‘Health and safety gone mad’? School says blind girl's walking cane is a risk to students

A blind 7-year-old girl who is learning to get around using a walking cane has been asked by her school not to bring it in anymore out of “health and safety” concerns to her fellow students, making her mother furious.

Lily-Grace Hooper, of Bristol, England, suffered a stroke when she was four days old, leaving her blind out of one eye and only able to see lights and colors in the other, the Bristol Post reports.

She received a new fiberglass cane from a charity for blind children earlier this year, but now Hambrook Primary School is asking her not to bring it to the facility.

A risk assessment done on behalf of the school by Sensory Support Service, which describes itself as an organization aimed at “supporting children and young people with a sensory impairment,” according to its website, said the cane is a high risk for other people around her and Lily-Grace should have adult support at all times.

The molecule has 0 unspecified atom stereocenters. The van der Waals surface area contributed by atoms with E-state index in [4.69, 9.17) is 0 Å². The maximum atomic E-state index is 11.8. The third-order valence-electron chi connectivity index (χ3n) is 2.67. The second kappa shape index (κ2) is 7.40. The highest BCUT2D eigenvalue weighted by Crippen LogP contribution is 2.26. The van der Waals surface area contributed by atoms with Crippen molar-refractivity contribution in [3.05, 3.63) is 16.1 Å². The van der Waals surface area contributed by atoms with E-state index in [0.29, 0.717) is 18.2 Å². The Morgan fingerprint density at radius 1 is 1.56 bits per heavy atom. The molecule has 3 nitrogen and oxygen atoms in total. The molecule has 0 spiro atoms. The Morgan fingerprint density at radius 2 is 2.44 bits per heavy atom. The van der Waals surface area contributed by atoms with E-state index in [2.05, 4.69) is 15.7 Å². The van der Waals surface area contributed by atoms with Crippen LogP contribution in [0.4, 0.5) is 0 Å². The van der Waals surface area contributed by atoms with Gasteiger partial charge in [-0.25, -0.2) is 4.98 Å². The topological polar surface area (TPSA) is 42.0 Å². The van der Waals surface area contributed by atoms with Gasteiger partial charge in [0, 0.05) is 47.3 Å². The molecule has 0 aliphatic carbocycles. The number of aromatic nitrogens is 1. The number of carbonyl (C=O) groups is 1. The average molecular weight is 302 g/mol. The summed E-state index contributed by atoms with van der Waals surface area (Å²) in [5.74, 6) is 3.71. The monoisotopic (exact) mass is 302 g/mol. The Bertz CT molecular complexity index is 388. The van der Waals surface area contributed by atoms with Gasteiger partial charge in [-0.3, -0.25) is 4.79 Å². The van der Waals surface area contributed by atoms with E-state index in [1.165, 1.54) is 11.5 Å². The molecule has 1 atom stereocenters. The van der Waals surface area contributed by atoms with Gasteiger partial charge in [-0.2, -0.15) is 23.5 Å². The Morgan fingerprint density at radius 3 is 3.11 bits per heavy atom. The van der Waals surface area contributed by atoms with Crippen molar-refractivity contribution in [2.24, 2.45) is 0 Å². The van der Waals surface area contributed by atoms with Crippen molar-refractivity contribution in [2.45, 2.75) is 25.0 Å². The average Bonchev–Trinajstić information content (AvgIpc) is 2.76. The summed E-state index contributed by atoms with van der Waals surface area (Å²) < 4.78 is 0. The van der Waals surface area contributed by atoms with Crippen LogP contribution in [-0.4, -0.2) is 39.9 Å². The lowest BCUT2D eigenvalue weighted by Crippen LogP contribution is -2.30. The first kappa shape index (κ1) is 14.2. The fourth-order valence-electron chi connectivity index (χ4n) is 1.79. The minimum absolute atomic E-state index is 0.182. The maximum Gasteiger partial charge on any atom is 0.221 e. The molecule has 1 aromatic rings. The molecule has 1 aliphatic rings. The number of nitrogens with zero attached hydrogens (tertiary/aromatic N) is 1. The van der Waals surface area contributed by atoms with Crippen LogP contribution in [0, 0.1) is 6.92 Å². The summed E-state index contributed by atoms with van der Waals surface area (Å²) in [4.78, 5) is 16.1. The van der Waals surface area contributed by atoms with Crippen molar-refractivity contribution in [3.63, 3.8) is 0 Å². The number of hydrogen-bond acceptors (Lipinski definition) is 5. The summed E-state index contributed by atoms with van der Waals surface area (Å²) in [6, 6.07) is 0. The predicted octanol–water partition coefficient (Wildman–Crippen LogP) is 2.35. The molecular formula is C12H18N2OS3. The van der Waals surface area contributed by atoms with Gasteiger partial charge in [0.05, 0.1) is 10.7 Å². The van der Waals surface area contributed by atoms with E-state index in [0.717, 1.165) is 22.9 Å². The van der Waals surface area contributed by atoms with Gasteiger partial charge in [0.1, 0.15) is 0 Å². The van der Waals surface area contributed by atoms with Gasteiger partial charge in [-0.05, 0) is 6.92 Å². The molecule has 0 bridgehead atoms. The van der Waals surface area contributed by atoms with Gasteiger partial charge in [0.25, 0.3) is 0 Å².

But her livid mother Kristy told the Bristol Post that having a helper following her daughter around will set her apart from the rest of her classmates.

"She hasn't had any problems with any of the other students, and none of the parents have complained about it – in fact, they have all been very supportive,” she said. "When the school told me she can no longer bring her cane into school, I just thought this must be health and safety gone mad.”

The risk assessment asks Lily-Grace to use a shortened cane and the school’s head teacher, Jo Dent, said she would discuss the situation with Kristy.

"The pupil has not been banned from bringing in their cane, we have simply asked them to not use it around school as a temporary measure, until we have the chance to meet with the parent and discuss the situation,” she told the Bristol Post.

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